Landowners and waste management companies make small wins from Budget
By Accounting for Energy – (3 min read)
Philip Hammond’s budget announcement last week could be described as underwhelming and non-eventful, but with the impending uncertainty of Brexit, he is clearly trying to leave himself some space to tackle whatever changes our EU departure will bring next year. There were some positives which will leave landowners with a few extra pennies in their bank, and a new tax that has been well received by waste management companies.
While there were no changes to the rate of tax, Hammond is fulfilling the Conservative manifesto to raise the personal allowance to £12,500 and the higher taxpayers’ threshold to £50,000 (currently £46,351) in April 2019, which is one year earlier than planned. This is good news for self-employed farmers as their allowance will increase by £650 which is nearly double the increase we saw at the beginning of this tax year, which we outlined here.
Landowners will also be able to deduct two per cent of the cost of any new non-residential structures and buildings off their profits before tax.
Landowners with small farms who employ apprentices will see some relief as Hammond promises to halve the apprenticeship levy contributions for smaller businesses from 10 per cent to five per cent.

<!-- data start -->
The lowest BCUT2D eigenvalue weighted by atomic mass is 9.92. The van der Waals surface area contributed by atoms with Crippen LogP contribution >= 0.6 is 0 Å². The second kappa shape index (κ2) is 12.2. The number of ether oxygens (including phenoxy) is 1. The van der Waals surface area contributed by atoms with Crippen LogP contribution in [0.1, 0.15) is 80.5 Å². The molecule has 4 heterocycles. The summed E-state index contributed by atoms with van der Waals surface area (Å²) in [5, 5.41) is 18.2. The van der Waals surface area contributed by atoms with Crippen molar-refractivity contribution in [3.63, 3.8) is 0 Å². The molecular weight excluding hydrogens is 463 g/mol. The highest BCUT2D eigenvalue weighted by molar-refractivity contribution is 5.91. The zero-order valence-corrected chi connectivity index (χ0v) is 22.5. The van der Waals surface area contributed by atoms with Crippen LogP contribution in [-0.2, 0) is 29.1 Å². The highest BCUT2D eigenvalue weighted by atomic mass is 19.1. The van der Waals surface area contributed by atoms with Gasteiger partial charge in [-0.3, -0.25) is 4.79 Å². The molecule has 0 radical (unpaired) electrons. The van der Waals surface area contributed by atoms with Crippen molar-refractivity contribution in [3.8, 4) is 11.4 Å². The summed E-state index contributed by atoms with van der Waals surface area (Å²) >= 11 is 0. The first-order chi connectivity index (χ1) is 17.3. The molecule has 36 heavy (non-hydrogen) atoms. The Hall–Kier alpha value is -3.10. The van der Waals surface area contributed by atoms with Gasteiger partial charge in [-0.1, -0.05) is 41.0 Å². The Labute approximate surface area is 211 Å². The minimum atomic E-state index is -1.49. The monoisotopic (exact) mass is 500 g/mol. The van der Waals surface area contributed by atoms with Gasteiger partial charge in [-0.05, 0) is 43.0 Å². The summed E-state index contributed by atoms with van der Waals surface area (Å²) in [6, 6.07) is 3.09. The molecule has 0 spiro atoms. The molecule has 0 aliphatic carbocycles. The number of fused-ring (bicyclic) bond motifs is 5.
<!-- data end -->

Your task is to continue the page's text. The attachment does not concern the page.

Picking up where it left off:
On the other hand the National Minimum Wage will increase by five per cent to £8.21 (currently £7.83), which has been described as ‘more than the sector expected’ by the NFU.
Plastic Packaging Tax
We have written about developments in plastic reform, and targets that have been set by the Circular Economy Package, and under the Plastic Pact managed by WRAP, and it seems the government is listening to the advice. Hammond says that producers of plastics will be taxed if packaging contains less than 30 per cent of recycled plastics.
This has received a mixed response in the waste management community, but overall it is seen as a step in the right direction, with the Environmental Services Association’s (ESA) Executive Director, Jacob Hayler, saying it is the ‘most effective way’ to ensure the right incentives are in place for recycling, rather than to penalise Energy from Waste.
On the waste front Hammond also committed to give £10m to dumped waste, and made a commitment to reform the Packaging Producer Responsibility.
These commitments have been made against the backdrop of ‘austerity coming to an end’, which is a step in the right direction, but it is caged in ambiguous and cautious tones. Until there is clarity on what sort of Brexit deal we will get, all of this is subject to change, and if for example we are left with a no-deal EU exit, we could be discussing the terms of a completely new budget next spring.
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